This timing issue is solved when the X-ray source comes from some reconnection event ( $z_{\rm src}=10\;R_\odot$, right panel). In that case, the ionisation rate is always higher than its critical value, regardless of the energy of the X-ray photons. No dead zone can be present.

Recombination process.

In order to calculate the ionisation fraction $x_{\rm e}$, we have assumed that dissociative recombination with molecular ions was the main mechanism, and parametrised it with an effective value $\beta \sim 3\times 10^{-6}T^{-1/2}\;{\rm
cm}^{3}\;{\rm s}^{-1}$(Matsumura & Pudritz 2003; Igea & Glassgold 1999; Fromang et al. 2002). This value actually depends of the composition of the gas, each species having its own recombination rate. Theoretical and experimental studies give a range of individual parametrisations $\beta=\beta_0 T^{-n}$ (with n often found $\sim$0.5, Florescu-Mitchell & Mitchell 2006). Using these values, several authors have treated the full, or a reduced, chemical reaction network in their dead zone calculation (e.g., Semenov et al. 2004; Sano et al. 2000), but this is beyond the scope of the present paper. When metals dominate, radiative rather than collisional recombination occurs, in which case $\beta=\beta_{\rm r}=3\times 10^{-11}T^{-1/2}\;{\rm cm}^{3}\;{\rm s}^{-1}$ (Matsumura & Pudritz 2003; Fromang et al. 2002).

In order to evaluate the sensitivity of our results to the recombination process, a simple exercise consists in using a parametric expression for the recombination coefficient $\beta=\beta_0 T^{-1/2}$ and changing the normalisation factor $\beta_0$ from $3\times 10^{-11}$ to $3\times 10^{-6}\;{\rm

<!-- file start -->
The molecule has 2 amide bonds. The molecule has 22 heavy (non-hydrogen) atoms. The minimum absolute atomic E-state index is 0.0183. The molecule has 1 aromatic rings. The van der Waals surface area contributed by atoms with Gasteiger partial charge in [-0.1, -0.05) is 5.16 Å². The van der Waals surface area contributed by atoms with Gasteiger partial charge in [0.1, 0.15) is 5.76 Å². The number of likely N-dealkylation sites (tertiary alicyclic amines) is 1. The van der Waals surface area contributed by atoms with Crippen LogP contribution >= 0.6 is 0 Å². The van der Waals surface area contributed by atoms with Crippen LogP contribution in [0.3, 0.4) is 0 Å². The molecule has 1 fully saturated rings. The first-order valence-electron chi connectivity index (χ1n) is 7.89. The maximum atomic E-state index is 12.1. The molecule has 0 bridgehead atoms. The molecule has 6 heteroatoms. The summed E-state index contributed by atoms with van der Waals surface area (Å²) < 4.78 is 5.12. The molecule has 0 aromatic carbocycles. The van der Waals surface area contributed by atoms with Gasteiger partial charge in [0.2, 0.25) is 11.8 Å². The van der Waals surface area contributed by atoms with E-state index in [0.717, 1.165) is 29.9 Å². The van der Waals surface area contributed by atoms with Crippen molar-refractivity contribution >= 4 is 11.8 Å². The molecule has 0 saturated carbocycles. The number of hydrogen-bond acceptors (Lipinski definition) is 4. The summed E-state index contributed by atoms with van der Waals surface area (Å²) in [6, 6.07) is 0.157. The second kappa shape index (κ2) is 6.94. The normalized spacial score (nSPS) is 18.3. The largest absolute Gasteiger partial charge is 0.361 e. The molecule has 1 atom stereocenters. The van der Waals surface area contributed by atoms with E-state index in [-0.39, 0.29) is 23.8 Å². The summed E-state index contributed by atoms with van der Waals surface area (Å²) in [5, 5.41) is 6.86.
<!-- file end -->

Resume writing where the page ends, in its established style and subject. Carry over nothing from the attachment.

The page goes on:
cm}^{3}\;{\rm s}^{-1}$ . This does not provide us with quantification for a realistic process but rather gives a feeling on how the situation changes with this coefficient[*]. For this reason, we do not present a figure but simply summarise our findings below. For the canonical parameters $L_{\rm X}=10^{29}$ erg s-1, $kT_{\rm X}=3$ keV, it is found that:

  • for a source in $z_{\rm src}=0$, the steady-state hypothesis is valid on the entire radius range for $\beta_0 \gtrsim 3 \times 10^{-8}\;{\rm
cm}^{3}\;{\rm s}^{-1}$, but fails below. In this regime, no dead zone is found, regardless of $\beta_0$;

  • if $z_{\rm src}=10\;R_\odot$, there is no restriction to the steady-state assumption and the disc midplane is always MRI active.

Of course, these conclusions are dependent on the X-ray luminosity, the photon energy and source location. Nevertheless, even for the lowest energies and luminosities, we do not find any dead zone present in the disc, no matter what $\beta_0$ is, if the X-ray source comes from a reconnection event in $z_{\rm src}=10\;R_\odot$.

Critical magnetic Reynolds number.

In Sect. 3.4. it was noted that the value of the critical magnetic Reynolds number is still largely unknown. Figure 6 shows the results obtained for ${\cal R}_{\rm m}^{\rm crit}=1$. The critical ionisation rate given by Eq. (10) scales with $({\cal R}_{\rm m}^{\rm crit})^2$. All other things being equal, Fig. 6 can also be used to visualise the results obtained for ${\cal R}_{\rm m}^{\rm crit}=100$ simply by shifting the red ``critical'' line from 1 to 1002=104. This configuration is clearly less favourable to the MRI. With $L_{\rm X}=10^{29}$ erg s-1, only hard flares with $kT_{\rm X}\ga 3$ keV and located in $z_{\rm src}\gtrsim 7~R_\odot$ will provide sufficient ionisation for the MRI to be present in the entire disc. However, these limits still accommodate most of the X-ray flare properties observed in young stellar objects. We therefore conclude that, even if ${\cal R}_{\rm m}^{\rm crit}=100$ makes it easier for a JED to host a dead zone, this nevertheless remains unprobable given the observational X-ray properties of YSOs.

4.3 Dependency on the underlying MAES solution

All previous results on the ionisation structure of JEDs have been obtained with our reference solution. Are they strongly dependent on the solution used?